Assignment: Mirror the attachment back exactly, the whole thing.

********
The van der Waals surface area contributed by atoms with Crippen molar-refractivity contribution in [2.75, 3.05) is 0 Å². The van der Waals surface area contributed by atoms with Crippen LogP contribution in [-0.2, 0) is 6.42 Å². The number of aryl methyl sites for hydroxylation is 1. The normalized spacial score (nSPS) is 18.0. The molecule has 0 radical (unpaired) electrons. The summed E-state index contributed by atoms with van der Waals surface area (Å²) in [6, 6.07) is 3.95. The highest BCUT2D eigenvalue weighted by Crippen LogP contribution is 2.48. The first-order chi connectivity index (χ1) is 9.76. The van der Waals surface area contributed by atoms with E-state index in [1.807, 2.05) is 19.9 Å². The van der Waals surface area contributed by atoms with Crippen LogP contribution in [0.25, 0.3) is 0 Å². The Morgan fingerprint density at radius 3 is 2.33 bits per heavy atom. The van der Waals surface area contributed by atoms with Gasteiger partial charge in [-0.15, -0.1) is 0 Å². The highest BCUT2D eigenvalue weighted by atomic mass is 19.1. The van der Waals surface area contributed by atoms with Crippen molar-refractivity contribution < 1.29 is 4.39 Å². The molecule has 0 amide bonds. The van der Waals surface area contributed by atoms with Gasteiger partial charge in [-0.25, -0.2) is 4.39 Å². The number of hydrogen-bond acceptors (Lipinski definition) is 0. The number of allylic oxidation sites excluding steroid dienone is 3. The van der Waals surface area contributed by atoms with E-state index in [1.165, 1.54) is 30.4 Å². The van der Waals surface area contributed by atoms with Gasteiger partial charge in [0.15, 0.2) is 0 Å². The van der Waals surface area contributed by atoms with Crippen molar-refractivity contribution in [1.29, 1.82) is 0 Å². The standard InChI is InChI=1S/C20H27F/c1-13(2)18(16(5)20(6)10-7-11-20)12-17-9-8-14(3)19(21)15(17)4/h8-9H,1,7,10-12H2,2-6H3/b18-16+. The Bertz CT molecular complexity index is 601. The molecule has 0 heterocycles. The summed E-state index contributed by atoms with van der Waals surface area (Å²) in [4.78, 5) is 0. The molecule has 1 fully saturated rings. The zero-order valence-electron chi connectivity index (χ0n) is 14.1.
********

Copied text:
The van der Waals surface area contributed by atoms with Crippen molar-refractivity contribution in [2.75, 3.05) is 0 Å². The van der Waals surface area contributed by atoms with Crippen LogP contribution in [-0.2, 0) is 6.42 Å². The number of aryl methyl sites for hydroxylation is 1. The normalized spacial score (nSPS) is 18.0. The molecule has 0 radical (unpaired) electrons. The summed E-state index contributed by atoms with van der Waals surface area (Å²) in [6, 6.07) is 3.95. The highest BCUT2D eigenvalue weighted by Crippen LogP contribution is 2.48. The first-order chi connectivity index (χ1) is 9.76. The van der Waals surface area contributed by atoms with E-state index in [1.807, 2.05) is 19.9 Å². The van der Waals surface area contributed by atoms with Crippen LogP contribution in [0.25, 0.3) is 0 Å². The Morgan fingerprint density at radius 3 is 2.33 bits per heavy atom. The van der Waals surface area contributed by atoms with Gasteiger partial charge in [-0.15, -0.1) is 0 Å². The highest BCUT2D eigenvalue weighted by atomic mass is 19.1. The van der Waals surface area contributed by atoms with Crippen molar-refractivity contribution < 1.29 is 4.39 Å². The molecule has 0 amide bonds. The van der Waals surface area contributed by atoms with Gasteiger partial charge in [-0.25, -0.2) is 4.39 Å². The number of hydrogen-bond acceptors (Lipinski definition) is 0. The number of allylic oxidation sites excluding steroid dienone is 3. The van der Waals surface area contributed by atoms with E-state index in [1.165, 1.54) is 30.4 Å². The van der Waals surface area contributed by atoms with Gasteiger partial charge in [0.15, 0.2) is 0 Å². The van der Waals surface area contributed by atoms with Crippen molar-refractivity contribution in [1.29, 1.82) is 0 Å². The standard InChI is InChI=1S/C20H27F/c1-13(2)18(16(5)20(6)10-7-11-20)12-17-9-8-14(3)19(21)15(17)4/h8-9H,1,7,10-12H2,2-6H3/b18-16+. The Bertz CT molecular complexity index is 601. The molecule has 0 heterocycles. The summed E-state index contributed by atoms with van der Waals surface area (Å²) in [4.78, 5) is 0. The molecule has 1 fully saturated rings. The zero-order valence-electron chi connectivity index (χ0n) is 14.1.